Parenting tip of the day: Identify what matters to you. Own it. Act on it.
I once took my kids to a promotional class at a local children’s gym. There was a mother there with her young daughter, also trying out the gym for the first time, though the class had not gone on long before it was clear the little girl had every intention of running the whole show. This girl ran amuck for forty-five minutes, disregarding instructions, disrupting class, snatching glasses off of other children’s faces and jumping in ball pits and swinging along monkey bars that were supposed to be off limits. All the while her mother, obsequiously apologetic to other parents who shared the sidelines, delivered weak threats, platitudes, and hollow exhortations to behave. Her daughter, clearly familiar with these tactics, paid her mother no heed. It was a fiasco. This was a mother, well-intentioned as she may have been, who had not identified what mattered to her to any conscious degree. She had no firm commitment on which to act. And she didn’t own anything.
Parenting well requires strength. It requires discipline and commitment, care and intention. It requires consciousness. Parenting well requires that decisions be made on purpose and for a purpose. I tell my kids that the Lord God made them on purpose, for a purpose. They are not here by accident, somehow delivered to this earth by cosmic happenstance. They were thoughtfully crafted, carefully planned, and lovingly delivered at a particular time and place. Wise parenting requires similar intention—a thoughtful vision recognized through intentional action.
What is your blueprint for parenting? What are you doing today to help your kids succeed long-term? Have you decided what success looks like and how you’ll know if you or your kids have gotten there?
Our best parenting requires our awareness. It requires our thoughtful contemplation. Envision your children as adults—who do you see in your minds’ eye? Who do you want to see? How can you guide your children now with an eye toward where you want them to end up? Answering these questions will shape the way you think, the way you behave, the conversations you have, and the plans you make or neglect to pursue. Your time is limited, but the options with what you do with your time are boundless. Use the time you have as your children grow wisely. Your knowledge, foresight, and intentional intervention are critical factors in your child’s maturation. It is not your job to live for or through your children, but it is certainly your job to live with them in purposeful interaction to shape and teach them for their benefit. If you didn’t start yesterday, start today. It’s never too late to begin parenting with purpose.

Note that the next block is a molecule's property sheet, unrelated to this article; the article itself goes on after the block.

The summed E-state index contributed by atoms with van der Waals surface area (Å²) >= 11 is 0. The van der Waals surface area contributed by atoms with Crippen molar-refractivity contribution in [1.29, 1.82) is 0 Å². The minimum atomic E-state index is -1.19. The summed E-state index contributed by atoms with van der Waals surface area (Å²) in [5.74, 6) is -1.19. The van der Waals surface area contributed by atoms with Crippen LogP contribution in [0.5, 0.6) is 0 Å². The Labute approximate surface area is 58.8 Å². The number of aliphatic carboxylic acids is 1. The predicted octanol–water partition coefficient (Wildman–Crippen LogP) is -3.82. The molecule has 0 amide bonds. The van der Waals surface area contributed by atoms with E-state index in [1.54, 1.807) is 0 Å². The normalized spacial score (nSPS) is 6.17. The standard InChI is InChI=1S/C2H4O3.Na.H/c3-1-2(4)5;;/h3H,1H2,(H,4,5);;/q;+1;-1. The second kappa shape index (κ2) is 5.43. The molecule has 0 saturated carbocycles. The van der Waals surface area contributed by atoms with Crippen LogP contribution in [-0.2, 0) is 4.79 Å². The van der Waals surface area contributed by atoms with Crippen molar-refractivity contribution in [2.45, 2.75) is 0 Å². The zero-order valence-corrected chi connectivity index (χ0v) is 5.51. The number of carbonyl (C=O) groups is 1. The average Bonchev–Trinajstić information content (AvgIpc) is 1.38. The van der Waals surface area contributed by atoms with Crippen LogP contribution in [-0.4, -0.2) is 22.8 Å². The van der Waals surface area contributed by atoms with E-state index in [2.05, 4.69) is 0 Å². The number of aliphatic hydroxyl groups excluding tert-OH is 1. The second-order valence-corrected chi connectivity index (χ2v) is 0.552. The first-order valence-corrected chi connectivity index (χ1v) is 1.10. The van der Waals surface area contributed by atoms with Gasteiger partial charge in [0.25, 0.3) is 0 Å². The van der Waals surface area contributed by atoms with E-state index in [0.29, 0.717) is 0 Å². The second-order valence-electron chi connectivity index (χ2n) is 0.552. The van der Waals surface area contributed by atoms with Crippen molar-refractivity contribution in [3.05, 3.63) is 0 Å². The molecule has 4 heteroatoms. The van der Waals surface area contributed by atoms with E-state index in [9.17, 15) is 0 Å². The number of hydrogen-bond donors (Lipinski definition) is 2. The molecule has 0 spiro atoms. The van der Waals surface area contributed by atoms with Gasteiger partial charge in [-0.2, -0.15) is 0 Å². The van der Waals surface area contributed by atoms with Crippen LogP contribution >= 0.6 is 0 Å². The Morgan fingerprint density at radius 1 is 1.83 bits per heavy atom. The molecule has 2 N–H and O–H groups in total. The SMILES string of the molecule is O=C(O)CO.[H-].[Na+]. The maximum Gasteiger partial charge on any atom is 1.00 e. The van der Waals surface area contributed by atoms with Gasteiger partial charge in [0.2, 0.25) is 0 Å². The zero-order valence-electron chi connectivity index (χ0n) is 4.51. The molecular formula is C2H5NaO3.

Developing a vision of our children as adults helps us implement a path to get there. Keep in mind the path will have plenty of bunny trails—prudence reminds us that “in his heart a man plans his course, but the Lord determines his steps.” (Proverbs 16:9) There’s no replacement for trial and error as we journey our way toward our vision for the future. But having that vision gives us a compass by which to plot the pathway.
I have a vision of my kids becoming adults who are characterized by honesty. I don’t want them just to think truth-telling is a good thing to do; I want them to esteem truth, seek truth, and commit to truth as a way of life despite any drawbacks. Having this vision informs the way I talk to my kids even now about honesty. It informs how I explain this value to them and how I discipline them when they lie. It informs how I model honesty in my own life because I know the importance of my example. In this way I’m plotting the course so my children, when they are grown, have an established history of living, speaking, and seeing the virtue of honesty in real life. This is careful planning.
Loving delivery is compassion. Loving delivery is selflessness. Loving delivery is putting your children’s needs above your own, except when putting your own needs first also meets your children’s need to learn they are not the center of the universe. Our kids need to learn this—that though we strive to serve them, it is never a virtue to demand to be served.
Loving delivery is doing what you do for the benefit of your children—things like envision their future and parent with a purpose in mind. This does not mean always saying yes nor does it mean always seeking their happiness. It means always seeking their good, which is a very different thing indeed. I am convinced that the vast majority of parents desire to do right by their children, but an unfortunately large number are so weary that they are parenting for today without much thought for tomorrow. But time invested today will pay dividends down the line. Plan for your children’s future. The investment is well worth it.